Workplace Solutions Electrical Lockout/tagout

Lockout/tagout inconsistencies

What are the biggest gaps in lockout/tagout programs?


Responding is Tom Smith, regional product manager, Brady Corp., Milwaukee.

Lockout/tagout is a critical safety component in safeguarding workers around the equipment they operate, service and maintain. For yet another year, OSHA’s Lockout/Tagout Standard (1910.147) made the list of the top 10 most frequently cited standards. The most-cited sections within this standard focus on procedure development and use, inspections, employee training, and notification of the application and removal of lockout or tagout devices.

An important first step for lockout/tagout is developing and documenting an energy control program. Creating a written document helps establish and explain the elements of the program to all employees.

One of the most common program gaps is the lack of detailed, machine-specific procedures. Procedures are used to explain the steps for shutting down, isolating, blocking and securing equipment to control hazardous energy, as well as applying and removing lockout/tagout devices. Some best practices include machine-specific photos that identify energy isolation points, tailored messaging to your workforce with the necessary languages and procedure installation at the point of use. By maintaining and formally documenting procedures that tie in with other program elements, such as devices, you have a line of sight into areas requiring additional attention.

With a program and procedures in place, the next step is to instruct employees, communicate processes and conduct periodic inspections. Instruction should include OSHA requirements, as well as customized program elements, such as machine-specific procedures. When OSHA evaluates company performance on lockout/tagout compliance, it looks to training for employees based on three categories: authorized, affected and other employees.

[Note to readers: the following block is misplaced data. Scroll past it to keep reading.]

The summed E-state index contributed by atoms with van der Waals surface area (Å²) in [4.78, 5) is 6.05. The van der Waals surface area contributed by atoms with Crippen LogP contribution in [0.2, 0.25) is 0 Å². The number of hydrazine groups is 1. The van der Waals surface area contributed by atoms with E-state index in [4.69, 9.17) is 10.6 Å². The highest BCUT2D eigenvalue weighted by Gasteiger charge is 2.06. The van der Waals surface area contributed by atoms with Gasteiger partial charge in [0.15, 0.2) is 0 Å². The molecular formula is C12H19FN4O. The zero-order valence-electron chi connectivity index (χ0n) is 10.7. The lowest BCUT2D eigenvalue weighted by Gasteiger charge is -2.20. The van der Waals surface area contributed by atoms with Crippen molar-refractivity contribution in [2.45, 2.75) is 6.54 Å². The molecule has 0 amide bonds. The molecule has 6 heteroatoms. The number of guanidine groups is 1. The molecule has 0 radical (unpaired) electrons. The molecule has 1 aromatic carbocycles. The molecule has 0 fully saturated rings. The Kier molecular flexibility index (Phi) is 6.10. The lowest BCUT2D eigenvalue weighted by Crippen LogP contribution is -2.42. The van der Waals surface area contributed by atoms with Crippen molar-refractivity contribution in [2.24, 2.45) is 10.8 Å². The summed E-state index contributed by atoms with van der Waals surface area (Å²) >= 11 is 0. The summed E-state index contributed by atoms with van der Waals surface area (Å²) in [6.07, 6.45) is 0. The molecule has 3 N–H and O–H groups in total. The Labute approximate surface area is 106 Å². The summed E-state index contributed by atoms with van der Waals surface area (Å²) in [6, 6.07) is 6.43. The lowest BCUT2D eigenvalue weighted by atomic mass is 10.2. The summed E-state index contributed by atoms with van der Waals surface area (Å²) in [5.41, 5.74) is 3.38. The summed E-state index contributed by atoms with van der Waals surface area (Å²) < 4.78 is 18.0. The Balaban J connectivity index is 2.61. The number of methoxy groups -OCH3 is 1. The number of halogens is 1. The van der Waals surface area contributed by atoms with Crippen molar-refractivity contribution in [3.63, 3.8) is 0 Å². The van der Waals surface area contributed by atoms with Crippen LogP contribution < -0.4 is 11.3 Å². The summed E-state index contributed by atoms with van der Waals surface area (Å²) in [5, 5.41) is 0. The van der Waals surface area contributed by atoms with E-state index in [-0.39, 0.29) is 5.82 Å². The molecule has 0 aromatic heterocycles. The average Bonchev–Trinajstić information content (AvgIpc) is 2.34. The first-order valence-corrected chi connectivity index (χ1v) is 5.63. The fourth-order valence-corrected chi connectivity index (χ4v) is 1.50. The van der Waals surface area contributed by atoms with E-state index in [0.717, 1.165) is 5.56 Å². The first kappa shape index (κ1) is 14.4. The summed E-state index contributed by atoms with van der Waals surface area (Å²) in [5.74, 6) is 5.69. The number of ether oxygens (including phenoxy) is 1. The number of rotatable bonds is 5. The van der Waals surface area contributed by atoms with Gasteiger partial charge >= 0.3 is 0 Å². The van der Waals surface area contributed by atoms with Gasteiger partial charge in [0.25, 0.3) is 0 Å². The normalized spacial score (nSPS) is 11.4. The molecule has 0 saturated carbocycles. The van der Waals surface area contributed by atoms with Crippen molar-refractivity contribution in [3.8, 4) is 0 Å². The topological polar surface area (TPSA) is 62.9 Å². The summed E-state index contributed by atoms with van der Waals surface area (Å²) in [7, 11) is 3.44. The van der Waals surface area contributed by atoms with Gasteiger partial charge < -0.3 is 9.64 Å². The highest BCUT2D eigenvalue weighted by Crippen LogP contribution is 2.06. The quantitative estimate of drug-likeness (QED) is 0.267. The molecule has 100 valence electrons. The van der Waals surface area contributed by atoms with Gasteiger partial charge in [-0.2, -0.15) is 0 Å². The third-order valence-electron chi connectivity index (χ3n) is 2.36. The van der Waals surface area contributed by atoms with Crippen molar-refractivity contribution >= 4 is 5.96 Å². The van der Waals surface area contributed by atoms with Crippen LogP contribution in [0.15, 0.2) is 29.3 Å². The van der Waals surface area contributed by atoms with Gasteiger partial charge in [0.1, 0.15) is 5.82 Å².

When it comes to locking out equipment, many products are on the market. Selecting the most appropriate solution for your application is key to lockout effectiveness. These products should be easy to positively lock out and simple to use. It also is important to use devices that best fit each lockout point and follow these seven steps for compliance and safety:

  1. Notify affected employees of your intent to lock out the equipment.
  2. Review the machine-specific written lockout procedures.
  3. Perform the normal machine stop.
  4. Shut off all energy isolation controls.
  5. Lock out the energy isolation controls.
  6. Dissipate any stored or residual energies.
  7. Verify the zero-energy state to begin servicing safely.

Once you have an effective lockout program in place, consistently reviewing it beyond the required annual inspection and performing audits are essential to identifying gaps or inconsistencies. This allows your company to focus on maintaining a successful program, instead of reacting only when something goes wrong. A sustainable lockout/tagout program not only helps to improve workplace safety, it also reduces costs and increases productivity.

Editor's note: This article represents the independent views of the author and should not be construed as a National Safety Council endorsement.

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